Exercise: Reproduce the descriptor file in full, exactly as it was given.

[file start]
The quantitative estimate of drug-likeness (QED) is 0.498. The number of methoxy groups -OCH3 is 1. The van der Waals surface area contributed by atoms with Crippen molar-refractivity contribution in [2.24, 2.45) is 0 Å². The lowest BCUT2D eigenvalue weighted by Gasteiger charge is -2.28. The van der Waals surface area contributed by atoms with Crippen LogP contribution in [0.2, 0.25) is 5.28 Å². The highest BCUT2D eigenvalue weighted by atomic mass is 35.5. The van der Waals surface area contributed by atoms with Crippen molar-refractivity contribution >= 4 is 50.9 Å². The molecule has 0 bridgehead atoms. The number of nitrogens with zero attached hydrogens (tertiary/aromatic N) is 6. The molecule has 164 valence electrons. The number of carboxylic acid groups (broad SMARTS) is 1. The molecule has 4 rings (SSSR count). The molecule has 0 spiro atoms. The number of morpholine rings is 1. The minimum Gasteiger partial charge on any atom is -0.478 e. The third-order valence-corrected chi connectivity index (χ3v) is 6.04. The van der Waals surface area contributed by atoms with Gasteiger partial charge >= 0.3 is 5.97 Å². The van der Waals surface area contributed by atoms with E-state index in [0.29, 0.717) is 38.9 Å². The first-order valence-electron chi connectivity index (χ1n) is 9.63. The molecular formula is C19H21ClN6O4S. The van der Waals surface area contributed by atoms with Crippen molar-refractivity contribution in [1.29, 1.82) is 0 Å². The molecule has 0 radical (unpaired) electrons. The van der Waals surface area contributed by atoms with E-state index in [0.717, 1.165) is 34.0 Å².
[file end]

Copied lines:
The quantitative estimate of drug-likeness (QED) is 0.498. The number of methoxy groups -OCH3 is 1. The van der Waals surface area contributed by atoms with Crippen molar-refractivity contribution in [2.24, 2.45) is 0 Å². The lowest BCUT2D eigenvalue weighted by Gasteiger charge is -2.28. The van der Waals surface area contributed by atoms with Crippen LogP contribution in [0.2, 0.25) is 5.28 Å². The highest BCUT2D eigenvalue weighted by atomic mass is 35.5. The van der Waals surface area contributed by atoms with Crippen molar-refractivity contribution >= 4 is 50.9 Å². The molecule has 0 bridgehead atoms. The number of nitrogens with zero attached hydrogens (tertiary/aromatic N) is 6. The molecule has 164 valence electrons. The number of carboxylic acid groups (broad SMARTS) is 1. The molecule has 4 rings (SSSR count). The molecule has 0 spiro atoms. The number of morpholine rings is 1. The minimum Gasteiger partial charge on any atom is -0.478 e. The third-order valence-corrected chi connectivity index (χ3v) is 6.04. The van der Waals surface area contributed by atoms with Gasteiger partial charge >= 0.3 is 5.97 Å². The van der Waals surface area contributed by atoms with E-state index in [0.29, 0.717) is 38.9 Å². The first-order valence-electron chi connectivity index (χ1n) is 9.63. The molecular formula is C19H21ClN6O4S. The van der Waals surface area contributed by atoms with Crippen molar-refractivity contribution in [1.29, 1.82) is 0 Å². The molecule has 0 radical (unpaired) electrons. The van der Waals surface area contributed by atoms with E-state index in [0.717, 1.165) is 34.0 Å².